Whether you use social media or traditional sourcing pipelines to do it (and ideally, you have both), a diverse talent pool is a must have in 2018 and beyond.
We all know and recognize the benefits of a diverse workforce —
- More creativity;
- More innovation;
- Enhanced customer loyalty;
- More financial growth; and,
- Greater insight and access to new marketplaces.
Here’s how to get going on this.
Social media can be a big help
In fact, if you want to cultivate a Talent Community of diverse candidates, then Facebook and Twitter can be key players.
Obviously, a Twitter account can be created to attract followers. This could be an effective channel for tweeting out your firm’s programs, processes, awards and accomplishments in Diversity and Inclusion. Daily tweets by your diversity networks and employees could be a powerful magnetic for attracting “people of difference.”
But don’t stop there; use Instagram and Pinterest for capturing key moments, events (such as your firm’s MLK breakfast this month), gatherings (your Employee Resource Group celebrations) and building your larger diversity brand image.
More traditional methods will work, too
Similarly, traditional methods can be leveraged to create and build a Diverse Talent Community for your organization.
Think about partnering with these kinds of groups:
- Professional associations, such as Women in Technology clubs;
- Students groups, such as NBMBAA — the National Black MBA Association — and 4-H Clubs, as we did to great effect when I was at Monsanto;
- Alumni associations;
- Colleges and Universities;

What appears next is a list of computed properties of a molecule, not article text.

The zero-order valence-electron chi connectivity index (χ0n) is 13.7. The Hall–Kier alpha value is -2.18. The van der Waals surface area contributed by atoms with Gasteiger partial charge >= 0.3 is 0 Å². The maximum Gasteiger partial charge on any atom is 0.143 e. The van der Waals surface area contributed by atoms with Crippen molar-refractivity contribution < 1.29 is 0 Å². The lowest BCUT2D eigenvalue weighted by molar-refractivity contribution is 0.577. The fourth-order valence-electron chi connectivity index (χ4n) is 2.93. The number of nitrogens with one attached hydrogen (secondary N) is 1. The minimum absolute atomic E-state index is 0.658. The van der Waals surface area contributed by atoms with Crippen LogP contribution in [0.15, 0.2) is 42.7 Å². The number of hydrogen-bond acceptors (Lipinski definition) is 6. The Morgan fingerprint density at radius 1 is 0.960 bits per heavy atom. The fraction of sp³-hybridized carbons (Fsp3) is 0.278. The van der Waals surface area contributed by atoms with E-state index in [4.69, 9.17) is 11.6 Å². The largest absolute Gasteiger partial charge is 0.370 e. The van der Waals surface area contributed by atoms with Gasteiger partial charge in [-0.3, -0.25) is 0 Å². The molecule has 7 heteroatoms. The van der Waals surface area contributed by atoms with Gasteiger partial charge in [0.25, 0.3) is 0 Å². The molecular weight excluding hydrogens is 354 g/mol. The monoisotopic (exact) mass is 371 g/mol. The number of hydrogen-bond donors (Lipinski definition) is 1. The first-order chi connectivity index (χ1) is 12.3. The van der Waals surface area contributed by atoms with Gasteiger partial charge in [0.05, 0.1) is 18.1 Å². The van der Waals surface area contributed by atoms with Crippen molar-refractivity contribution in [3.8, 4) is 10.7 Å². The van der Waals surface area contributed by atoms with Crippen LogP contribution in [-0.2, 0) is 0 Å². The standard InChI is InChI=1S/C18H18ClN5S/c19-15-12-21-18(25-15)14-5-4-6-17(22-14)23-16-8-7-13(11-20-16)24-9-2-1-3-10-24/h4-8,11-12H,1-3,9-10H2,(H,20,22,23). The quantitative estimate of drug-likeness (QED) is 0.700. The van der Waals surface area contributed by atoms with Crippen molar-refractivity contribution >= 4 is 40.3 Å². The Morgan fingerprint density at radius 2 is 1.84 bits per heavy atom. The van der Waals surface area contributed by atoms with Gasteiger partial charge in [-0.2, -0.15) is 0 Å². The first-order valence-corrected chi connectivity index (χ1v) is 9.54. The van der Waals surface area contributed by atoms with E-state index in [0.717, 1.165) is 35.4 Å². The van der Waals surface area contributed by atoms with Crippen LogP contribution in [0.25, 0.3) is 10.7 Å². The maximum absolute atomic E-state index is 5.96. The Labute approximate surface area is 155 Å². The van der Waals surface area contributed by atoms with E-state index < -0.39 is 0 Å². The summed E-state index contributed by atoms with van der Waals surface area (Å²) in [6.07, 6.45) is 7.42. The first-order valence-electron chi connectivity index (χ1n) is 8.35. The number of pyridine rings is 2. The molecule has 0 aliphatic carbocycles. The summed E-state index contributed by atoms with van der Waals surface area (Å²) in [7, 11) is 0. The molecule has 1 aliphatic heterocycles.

- Trade associations;
- Community groups such as the Urban League (local chapters); and
- National veterans organizations as well as local veteran chapters in your city.
These are just a few examples, but there are many more you could reach out to and pull in to create this “virtual” talent community.
Inspire your staff to help spread the word
Additionally, inspire your recruiters and the Talent Acquisition staff, as I did, to network widely and broadly both on social media and within (and outside of) your industry.
You might want to consider this: keep a running list of people you meet (speakers, workshop facilitators, attendees, etc.) at industry and professional conferences and trade shows — and then ACTIVELY network with them after the event.
Also you might consider partnering with companies and organizations (regardless of industry) in your own area in hosting shared events.
Back when I was at Monsanto, I once organized a “shared event” for our U.S. summer interns and partnered with Boeing and Edward Jones to help host the gathering. This fun event was a huge success and it allowed the students to mix, mingle and network with peers at many other firms in St. Louis as well.
Remember — don’t miss the chance to be a leading edge company in 2018 in this critical talent acquisition area. Doing so will help insure that your organization has a distinct competitive advantage in the marketplace by creating and building a Diverse Talent Pool.
So get going and start one now so you don’t get left behind.